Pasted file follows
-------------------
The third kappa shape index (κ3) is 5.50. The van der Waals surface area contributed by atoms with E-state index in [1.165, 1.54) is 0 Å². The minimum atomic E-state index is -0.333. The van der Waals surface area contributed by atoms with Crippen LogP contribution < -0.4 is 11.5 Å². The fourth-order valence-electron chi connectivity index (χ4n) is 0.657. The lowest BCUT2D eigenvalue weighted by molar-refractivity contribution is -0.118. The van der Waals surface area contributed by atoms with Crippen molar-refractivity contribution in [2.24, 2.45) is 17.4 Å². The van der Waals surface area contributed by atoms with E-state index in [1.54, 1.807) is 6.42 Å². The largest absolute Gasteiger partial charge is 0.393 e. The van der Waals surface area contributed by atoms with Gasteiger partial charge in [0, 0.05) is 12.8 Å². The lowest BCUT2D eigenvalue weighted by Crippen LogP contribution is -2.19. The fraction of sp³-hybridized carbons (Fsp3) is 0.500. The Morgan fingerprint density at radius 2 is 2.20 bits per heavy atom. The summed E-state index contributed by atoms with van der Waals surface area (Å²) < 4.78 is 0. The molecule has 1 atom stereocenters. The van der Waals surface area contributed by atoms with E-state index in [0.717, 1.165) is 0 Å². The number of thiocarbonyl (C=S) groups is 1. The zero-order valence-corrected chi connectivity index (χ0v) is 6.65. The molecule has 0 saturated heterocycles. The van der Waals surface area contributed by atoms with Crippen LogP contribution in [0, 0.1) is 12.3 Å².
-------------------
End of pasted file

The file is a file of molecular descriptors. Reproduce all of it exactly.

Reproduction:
The third kappa shape index (κ3) is 5.50. The van der Waals surface area contributed by atoms with E-state index in [1.165, 1.54) is 0 Å². The minimum atomic E-state index is -0.333. The van der Waals surface area contributed by atoms with Crippen LogP contribution < -0.4 is 11.5 Å². The fourth-order valence-electron chi connectivity index (χ4n) is 0.657. The lowest BCUT2D eigenvalue weighted by molar-refractivity contribution is -0.118. The van der Waals surface area contributed by atoms with Crippen molar-refractivity contribution in [2.24, 2.45) is 17.4 Å². The van der Waals surface area contributed by atoms with E-state index in [1.54, 1.807) is 6.42 Å². The largest absolute Gasteiger partial charge is 0.393 e. The van der Waals surface area contributed by atoms with Gasteiger partial charge in [0, 0.05) is 12.8 Å². The lowest BCUT2D eigenvalue weighted by Crippen LogP contribution is -2.19. The fraction of sp³-hybridized carbons (Fsp3) is 0.500. The Morgan fingerprint density at radius 2 is 2.20 bits per heavy atom. The summed E-state index contributed by atoms with van der Waals surface area (Å²) < 4.78 is 0. The molecule has 1 atom stereocenters. The van der Waals surface area contributed by atoms with E-state index in [0.717, 1.165) is 0 Å². The number of thiocarbonyl (C=S) groups is 1. The zero-order valence-corrected chi connectivity index (χ0v) is 6.65. The molecule has 0 saturated heterocycles. The van der Waals surface area contributed by atoms with Crippen LogP contribution in [0, 0.1) is 12.3 Å².